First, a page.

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The Federation of European Independent Financial Advisers


While the world economy struggles along and holds down interest rates, many expats have reason to cheer.  This is certainly the case if they have fixed income pensions.

Cash in the bank and index-linked pension payments are hardly growing.  But the good news for those earning from fixed income pensions is that neither are consumer prices.

For British expats with state pensions linked to the triple lock, this means that retirement payments are actually beating inflation.

The triple lock system keeps pension increases at a minimum of 2.5 per cent a year until 2020.  At the moment inflation in the UK is way below that level, despite fears over the Brexit vote.

In Britain, the cost of living increased by just 0.6 per cent in the first 6 months of the year.  This was in spite of the Bank of England triggering another round of bond buying to kick-start the economy.  The rate is the highest since November 2014.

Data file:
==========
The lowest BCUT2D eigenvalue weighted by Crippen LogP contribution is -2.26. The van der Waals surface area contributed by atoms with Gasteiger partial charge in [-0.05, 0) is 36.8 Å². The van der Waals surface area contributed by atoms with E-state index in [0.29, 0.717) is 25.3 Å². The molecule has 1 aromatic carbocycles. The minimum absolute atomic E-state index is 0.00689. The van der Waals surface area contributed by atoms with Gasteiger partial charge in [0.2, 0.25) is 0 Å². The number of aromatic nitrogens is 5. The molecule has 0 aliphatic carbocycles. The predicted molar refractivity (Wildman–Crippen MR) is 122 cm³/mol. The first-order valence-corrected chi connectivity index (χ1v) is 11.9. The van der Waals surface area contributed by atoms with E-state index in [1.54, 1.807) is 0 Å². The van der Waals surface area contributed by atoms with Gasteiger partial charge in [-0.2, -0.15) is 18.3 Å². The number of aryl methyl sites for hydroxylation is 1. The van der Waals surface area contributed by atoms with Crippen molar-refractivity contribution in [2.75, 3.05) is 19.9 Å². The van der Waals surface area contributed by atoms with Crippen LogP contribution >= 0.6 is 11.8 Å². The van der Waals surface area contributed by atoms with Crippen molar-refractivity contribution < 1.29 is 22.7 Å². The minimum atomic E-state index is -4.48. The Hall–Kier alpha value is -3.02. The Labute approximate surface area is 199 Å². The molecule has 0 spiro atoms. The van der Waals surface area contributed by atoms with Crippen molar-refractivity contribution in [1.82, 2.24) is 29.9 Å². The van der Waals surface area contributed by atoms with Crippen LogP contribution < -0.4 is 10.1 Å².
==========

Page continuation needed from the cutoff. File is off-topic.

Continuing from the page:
Low inflation is also affecting Europe, where British expats are enjoying an average Eurozone rate of 0.2 per cent – but this varies between deflation of -1.1 per cent in Bulgaria to 2 per cent in Belgium.

The latest figures from EuroStat show that 12 countries are in deflation.  Lithuania has zero per cent inflation and 15 countries are seeing the cost of living rise from between 0.1 per cent to Belgium\’s 2 per cent.

At the other end of the scale, in Australia inflation is running at 1.6 per cent and in Canada, 1.3 per cent.


For expats with fixed income pensions, this means prices are fairly static.  This is mainly due to the falling price of oil.  The price of oil has dropped from more than 100 USD a barrel two years ago to less than 50 USD a barrel today.

This has seen the cost of travel and energy drop in many countries.

Cheaper food has also contributed to the fall in prices as farmers have harvested bumper crops in the past year.

At the same time, central bank measures aimed at trying to improve growth has seen interest rates in the UK and Europe sink.  Record lows have been hit and the rates do not look like moving for some time yet.

The US Federal Reserve has indicated a rate increase is on the way in the autumn.  No other world economy looks fit enough to sustain higher interest though.​​​​​​​​​​​​​​​​​​​

​​​​​​​This article was kindly provided by Alan Turner of Forth Capital and originally posted at: ​​​​http://www.forthcapi​​​​​​​​​​​​​​​/​​​​​​​​